ALSO READRecognising Jerusalem as Israel's capital reflects ground realities: US Trump to declare Jerusalem as Israel's capital given historic reality: WH US President Donald Trump's decision on Jerusalem brings new conflict: Iraq Arab League cautions Trump against recognising Jerusalem as Israeli capital Trump recognises Jerusalem as capital of Israel, shifting policy
US President Donald Trump's recognition of Jerusalem as Israel's capital prompted a global diplomatic backlash and sparked protests in Palestinian territories on Thursday as fears grew of fresh bloodshed in the volatile Middle East.
Palestinian protesters clashed with Israeli soldiers in Ramallah and other places in the West Bank and Gaza Strip. The Palestinian Authority called for a general strike. In Gaza, the Hamas movement appealed for a mass uprising.
Palestinian shops in east Jerusalem, including the Old City, as well as in the West Bank were largely shut and schools were closed on Thursday.
At a checkpoint near Ramallah, Israeli forces fired dozens of rounds of tear gas and stun grenades at hundreds of protesters gathered to vent their anger over Trump's announcement that has upset even Washington's allies.ALSO READ: Recognising Jerusalem as Israel's capital reflects ground realities: US
Youths burned tires, pelted soldiers with rocks and burned American flags. Clashes also erupted in East Jerusalem and at the border fence between Israel and Gaza. The Palestinian Red Crescent said at least 43 people were wounded.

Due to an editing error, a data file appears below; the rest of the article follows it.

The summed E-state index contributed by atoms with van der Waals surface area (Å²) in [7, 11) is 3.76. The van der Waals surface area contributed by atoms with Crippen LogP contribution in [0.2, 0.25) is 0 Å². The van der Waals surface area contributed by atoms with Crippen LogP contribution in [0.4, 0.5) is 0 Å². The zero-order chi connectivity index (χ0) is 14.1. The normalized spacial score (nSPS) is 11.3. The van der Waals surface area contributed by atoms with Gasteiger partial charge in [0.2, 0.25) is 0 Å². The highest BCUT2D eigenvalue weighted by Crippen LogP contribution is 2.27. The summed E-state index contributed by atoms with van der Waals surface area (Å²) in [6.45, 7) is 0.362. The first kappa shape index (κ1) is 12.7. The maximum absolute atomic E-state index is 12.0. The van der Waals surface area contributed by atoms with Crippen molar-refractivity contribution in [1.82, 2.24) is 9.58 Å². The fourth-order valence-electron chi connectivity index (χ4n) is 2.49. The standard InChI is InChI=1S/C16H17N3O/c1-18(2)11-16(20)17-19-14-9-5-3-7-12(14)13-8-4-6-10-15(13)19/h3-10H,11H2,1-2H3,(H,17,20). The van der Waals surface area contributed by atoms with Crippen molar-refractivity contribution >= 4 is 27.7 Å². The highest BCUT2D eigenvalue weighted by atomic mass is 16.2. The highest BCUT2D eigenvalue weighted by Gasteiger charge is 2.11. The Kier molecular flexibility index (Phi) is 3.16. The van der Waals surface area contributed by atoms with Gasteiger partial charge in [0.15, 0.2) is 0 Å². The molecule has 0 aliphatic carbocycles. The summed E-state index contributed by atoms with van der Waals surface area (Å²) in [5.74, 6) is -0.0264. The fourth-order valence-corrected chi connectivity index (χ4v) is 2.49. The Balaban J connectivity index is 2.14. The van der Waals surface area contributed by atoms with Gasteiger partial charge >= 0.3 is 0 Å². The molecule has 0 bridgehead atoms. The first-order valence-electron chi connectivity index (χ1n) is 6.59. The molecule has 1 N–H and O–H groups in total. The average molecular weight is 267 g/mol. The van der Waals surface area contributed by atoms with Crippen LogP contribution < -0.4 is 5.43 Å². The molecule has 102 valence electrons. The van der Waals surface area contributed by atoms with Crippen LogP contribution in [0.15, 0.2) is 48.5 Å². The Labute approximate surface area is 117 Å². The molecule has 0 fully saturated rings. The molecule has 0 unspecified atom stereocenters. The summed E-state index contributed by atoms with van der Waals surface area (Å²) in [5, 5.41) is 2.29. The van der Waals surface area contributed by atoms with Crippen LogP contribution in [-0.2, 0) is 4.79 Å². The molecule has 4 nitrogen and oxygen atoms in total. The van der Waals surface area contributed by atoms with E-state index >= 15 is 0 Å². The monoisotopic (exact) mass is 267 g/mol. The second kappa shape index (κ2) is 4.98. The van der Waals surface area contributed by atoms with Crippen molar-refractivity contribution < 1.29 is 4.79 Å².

Hamas leader Ismail Haniyeh declared Friday a "day of rage".
Israel deployed hundreds of extra troops in the West Bank amid rising tensions. US institutions in the region readied themselves for a possible violent fallout.
In a landmark speech in Washington on Wednesday, Trump reversed decades of US policy in defiance of warnings that recognising Jerusalem as Israel's capital will derail the fragile Israeli-Palestinian peace process and spark further unrest.
Trump said he would tell the State Department to begin preparations to move the US embassy from Tel Aviv to Jerusalem but that the US still supported a two-state solution to the long-standing Israeli-Palestinian conflict.ALSO READ: Hamas threatens 'intifada' over US moves on Jerusalem
Israeli Prime Minister Benjamin Netanyahu hailed the decision, calling it "an important step towards peace".
But outraged Palestine President Mahmoud Abbas dubbed it "deplorable" and said Trump had disqualified the US from its traditional role as peace broker.
Demonstrations also broke out outside the US consulate in Istanbul and Amman.
The decision was met with global dismay, drawing criticism from Saudi Arabia, Iran, Pakistan, Egypt, Turkey, Malaysia, Indonesia and more.
Western allies of the US such as Britain, Germany, Canada and France refused to side with Washington. China and Russia too expressed displeasure.ALSO READ: Religion, politics and history: Uproar over Jerusalem declaration explained
The UN Security Council will discuss the issue on Friday after eight of the 15 nations called for an emergency session. The Arab League will meet on Saturday.
The Saudi Royal Court warned of serious consequences of such an "irresponsible and unwarranted step". The United Arab Emirates expressed "deep concern" about the repercussions.
President Hassan Rouhani said Iran "will not tolerate a violation of Islamic sanctities. Muslims must stand united against this major plot". Turkish President Recep Tayyip Erdogan said it would put the region in a "ring of fire".ALSO READ: Trump declares Jerusalem as Israel's capital: Arab world, UN condemn move
Kuwait and Qatar also came out against the US move.
India declined to comment, saying its position on Palestine "is independent and consistent".
Malaysian Prime Minister Najib Razak called on Muslims worldwide to "make it clear that we strongly oppose" the US move. Indonesia's President Joko Widodo too slammed the US decision.
The Palestinians claim East Jerusalem as the capital of a future state, and according to the 1993 Israel-Palestinian peace accords, its final status is meant to be discussed in the latter stages of peace talks.